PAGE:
ON MARCH 2, the liberal organization MoveOn.org–known for mobilizing opposition to the Bush administration through the Internet–sent an e-mail to its membership that declared the
Dear MoveOn member,
I’m sure you’ve heard about President Obama’s plan to finally bring an end to the disastrous war in
We wanted to take a moment to reflect on the work that you’ve done over the last six, dark years…to thank you, sincerely, for all you have done…
This war is coming to an end in part because of the work you did.
While the letter acknowledges that "our troops aren’t home yet. Hundreds of thousands of them are still in harm’s way, and will continue to be for longer than any of us would like," it says the bottom line is that "now there’s a date certain for them to come home."
Reading this, I was reminded of the final line of Ernest Hemingway’s novel The Sun Also Rises: "Isn’t it pretty to think so?"
But MoveOn is not alone. Much of the antiwar movement has folded its tents. The
So it’s no surprise that the fine print of President Barack Obama’s plan in
Rather than pulling all
The plan would maintain relatively high troop levels through
Obama’s plan says nothing about the private contractors and mercenaries that are an essential part of the occupation of
Obama calls the troops who will stay in
And in accepting the logic of the Bush administration for not withdrawing the troops immediately–that they are needed to fight al-Qaeda, engage in "counter-insurgency operations," and continue the "war on terror"–Obama has opened the door to keeping them in
Indeed, in his speech about the
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WE KNOW that Iraq will remain under occupation until at least the end of 2011, but there is very good reason to believe that between now and then, the Iraqi government, which owes its survival to Washington, will cut a deal to allow U.S. forces to remain longer. Such an agreement would also likely give the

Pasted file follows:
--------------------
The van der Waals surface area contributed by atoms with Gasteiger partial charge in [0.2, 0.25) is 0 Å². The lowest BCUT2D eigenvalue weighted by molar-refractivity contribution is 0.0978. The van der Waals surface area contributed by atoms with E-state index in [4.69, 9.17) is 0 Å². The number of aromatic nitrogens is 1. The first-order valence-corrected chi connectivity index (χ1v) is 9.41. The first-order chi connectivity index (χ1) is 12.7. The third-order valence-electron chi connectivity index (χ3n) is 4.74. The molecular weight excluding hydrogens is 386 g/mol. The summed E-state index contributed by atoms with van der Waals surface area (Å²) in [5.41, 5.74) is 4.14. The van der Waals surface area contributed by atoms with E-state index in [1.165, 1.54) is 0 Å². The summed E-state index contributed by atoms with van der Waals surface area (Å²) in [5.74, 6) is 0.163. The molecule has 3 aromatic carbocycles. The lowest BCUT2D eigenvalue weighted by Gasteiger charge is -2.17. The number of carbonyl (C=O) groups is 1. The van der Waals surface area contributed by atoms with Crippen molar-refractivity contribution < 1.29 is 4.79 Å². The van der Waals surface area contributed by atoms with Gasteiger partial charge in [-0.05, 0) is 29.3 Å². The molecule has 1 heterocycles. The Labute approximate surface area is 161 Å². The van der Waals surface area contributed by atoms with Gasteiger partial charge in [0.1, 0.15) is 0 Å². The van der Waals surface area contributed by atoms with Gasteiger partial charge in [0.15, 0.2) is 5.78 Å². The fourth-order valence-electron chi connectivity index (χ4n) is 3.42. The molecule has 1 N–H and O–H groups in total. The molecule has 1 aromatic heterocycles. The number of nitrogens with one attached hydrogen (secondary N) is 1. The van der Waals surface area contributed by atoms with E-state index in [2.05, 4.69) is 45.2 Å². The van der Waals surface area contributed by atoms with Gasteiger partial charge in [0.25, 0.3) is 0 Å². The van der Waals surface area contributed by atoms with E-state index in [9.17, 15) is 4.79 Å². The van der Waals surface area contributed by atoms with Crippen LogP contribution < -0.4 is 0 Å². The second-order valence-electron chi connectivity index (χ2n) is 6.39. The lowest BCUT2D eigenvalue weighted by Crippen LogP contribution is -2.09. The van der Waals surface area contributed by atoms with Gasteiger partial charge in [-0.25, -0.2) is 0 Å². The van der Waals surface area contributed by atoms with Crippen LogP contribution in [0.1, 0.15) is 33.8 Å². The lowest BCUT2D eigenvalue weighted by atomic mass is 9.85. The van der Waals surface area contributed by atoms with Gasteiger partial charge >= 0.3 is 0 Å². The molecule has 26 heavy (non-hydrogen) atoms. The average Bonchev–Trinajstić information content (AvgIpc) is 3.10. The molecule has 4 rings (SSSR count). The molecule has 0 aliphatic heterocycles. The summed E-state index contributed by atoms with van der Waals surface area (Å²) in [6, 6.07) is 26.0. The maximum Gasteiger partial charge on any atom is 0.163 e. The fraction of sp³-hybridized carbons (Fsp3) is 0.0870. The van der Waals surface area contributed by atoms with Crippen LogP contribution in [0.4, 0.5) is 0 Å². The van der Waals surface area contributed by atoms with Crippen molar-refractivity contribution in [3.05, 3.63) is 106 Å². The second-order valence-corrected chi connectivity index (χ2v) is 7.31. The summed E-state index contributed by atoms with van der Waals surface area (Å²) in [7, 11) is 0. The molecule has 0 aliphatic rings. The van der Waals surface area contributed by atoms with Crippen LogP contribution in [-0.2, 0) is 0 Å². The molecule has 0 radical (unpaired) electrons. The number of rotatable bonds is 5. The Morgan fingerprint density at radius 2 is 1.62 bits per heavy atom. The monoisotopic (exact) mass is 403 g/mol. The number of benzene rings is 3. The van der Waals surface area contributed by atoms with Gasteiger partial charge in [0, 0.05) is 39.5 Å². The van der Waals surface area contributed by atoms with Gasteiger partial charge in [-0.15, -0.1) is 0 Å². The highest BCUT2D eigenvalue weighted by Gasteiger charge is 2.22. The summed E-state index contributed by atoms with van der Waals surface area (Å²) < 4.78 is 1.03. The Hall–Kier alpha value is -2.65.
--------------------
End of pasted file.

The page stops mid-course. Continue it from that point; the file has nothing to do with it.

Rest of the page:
The fact remains that
MoveOn should be letting its members know this–and urging far more than to "keep watching
Obama has said all along that he sees Afghanistan as the "central front" in the "war on terror," and that he would commit more troops to the war there. But Justin Ruben, MoveOn’s new executive director, told Nation correspondent Ari Melber that the organization did not intend to oppose Obama’s plan to send more troops to Afghanistan.
The message being sent to the antiwar movement is: It’s over. We can "move on." Leave it to the generals to wind it down. But if we do that, we will find ourselves without the forces we need to challenge Obama and Congress.
The year 2011 is already too late to end the occupation of Iraq, which should never have started in the first place. And shifting troops from Iraq to Afghanistan is not ending the war.
Without an antiwar movement that is loud, active, in the streets and raising its own independent demands beyond the limits set by the Democratic Party, U.S. troops will not be coming home.
The empire has not folded up its tent, and neither should we.